ChiWriter is a WYSIWYG scientific text editor for DOS. Created by Cay Horstmann in 1986, it was one of the first that could write mathematical formulas on common PC computers.
Derive was a computer algebra and graphing system, developed as a successor to muMATH by Soft Warehouse, Inc. in Honolulu, Hawaii, now owned by Texas Instruments. Derive was implemented in muLISP, also by Soft Warehouse. The first release was in 1988 for DOS. It was discontinued on June 29, 2007 in favor of the TI-Nspire CAS. The last and final version is Derive 6.1 for Windows.
Eureka is a friendly and well-polished equation solver and plotter published by Borland. The software was targeted at both business people and scientists. Not only does it include scientific function, it also includes financial functions. It was notable for having a friendly windowing and menuing interface that let users do multiple things at a time. It competed directly with Mathcard.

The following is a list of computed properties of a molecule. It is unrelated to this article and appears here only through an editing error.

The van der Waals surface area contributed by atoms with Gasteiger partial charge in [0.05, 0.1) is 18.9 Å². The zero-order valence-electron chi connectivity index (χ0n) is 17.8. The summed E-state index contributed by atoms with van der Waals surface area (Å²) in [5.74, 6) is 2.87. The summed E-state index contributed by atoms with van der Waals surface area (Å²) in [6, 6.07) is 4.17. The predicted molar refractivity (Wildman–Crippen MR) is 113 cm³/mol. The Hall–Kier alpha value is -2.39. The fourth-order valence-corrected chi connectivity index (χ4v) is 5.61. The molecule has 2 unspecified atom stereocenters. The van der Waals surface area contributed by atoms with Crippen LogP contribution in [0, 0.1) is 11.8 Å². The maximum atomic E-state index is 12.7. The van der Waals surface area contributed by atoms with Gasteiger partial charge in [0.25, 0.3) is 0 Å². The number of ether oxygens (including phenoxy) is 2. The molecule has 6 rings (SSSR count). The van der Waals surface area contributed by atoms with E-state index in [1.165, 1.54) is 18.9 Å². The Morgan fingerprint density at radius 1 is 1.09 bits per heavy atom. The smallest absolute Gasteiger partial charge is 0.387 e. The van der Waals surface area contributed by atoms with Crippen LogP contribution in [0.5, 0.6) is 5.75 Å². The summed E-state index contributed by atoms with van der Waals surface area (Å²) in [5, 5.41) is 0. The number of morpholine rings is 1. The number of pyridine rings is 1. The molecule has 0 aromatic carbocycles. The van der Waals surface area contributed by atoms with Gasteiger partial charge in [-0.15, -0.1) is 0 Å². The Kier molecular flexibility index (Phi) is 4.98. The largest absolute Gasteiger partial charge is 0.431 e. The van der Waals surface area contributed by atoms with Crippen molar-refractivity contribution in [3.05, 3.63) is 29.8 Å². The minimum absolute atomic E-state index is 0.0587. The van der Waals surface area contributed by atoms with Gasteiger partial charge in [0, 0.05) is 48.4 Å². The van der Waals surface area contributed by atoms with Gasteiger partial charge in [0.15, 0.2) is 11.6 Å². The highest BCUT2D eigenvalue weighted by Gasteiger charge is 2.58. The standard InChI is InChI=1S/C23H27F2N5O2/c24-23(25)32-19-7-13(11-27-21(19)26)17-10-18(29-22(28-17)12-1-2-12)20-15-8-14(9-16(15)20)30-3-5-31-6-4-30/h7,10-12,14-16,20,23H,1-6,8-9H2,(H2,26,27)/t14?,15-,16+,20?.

Lighthouse Design Ltd Productivity Applications is an application suite of programs for NeXT computers.
Mathcad is computer software primarily intended for the verification, validation, documentation and re-use of engineering calculations.
Mathematica, from Wolfram Research, Inc., is a mathematical and scientific application to formulate complex equations. and Mathworks MatLab.
MathType is a tool for creating printable mathematical formulas. It includes a set of special fonts with mathematical symbols, and the application helps compose them. The results can then be copied in to word processors, or exported to graphics files. Editor.
MatLab is a high speed, interactive programming utility for manipulating, calculating, and plotting complicated mathematical equations. It is considered easy to use for those familiar with typical algebra equations.
StatWorks, from Cricket Software, is a very powerful statistics software package for the Macintosh designed for a wide variety of applications. It enables all who work with numbers to do statistical computations without spending hours learning "high level" languages or going through several stages to compile analysis.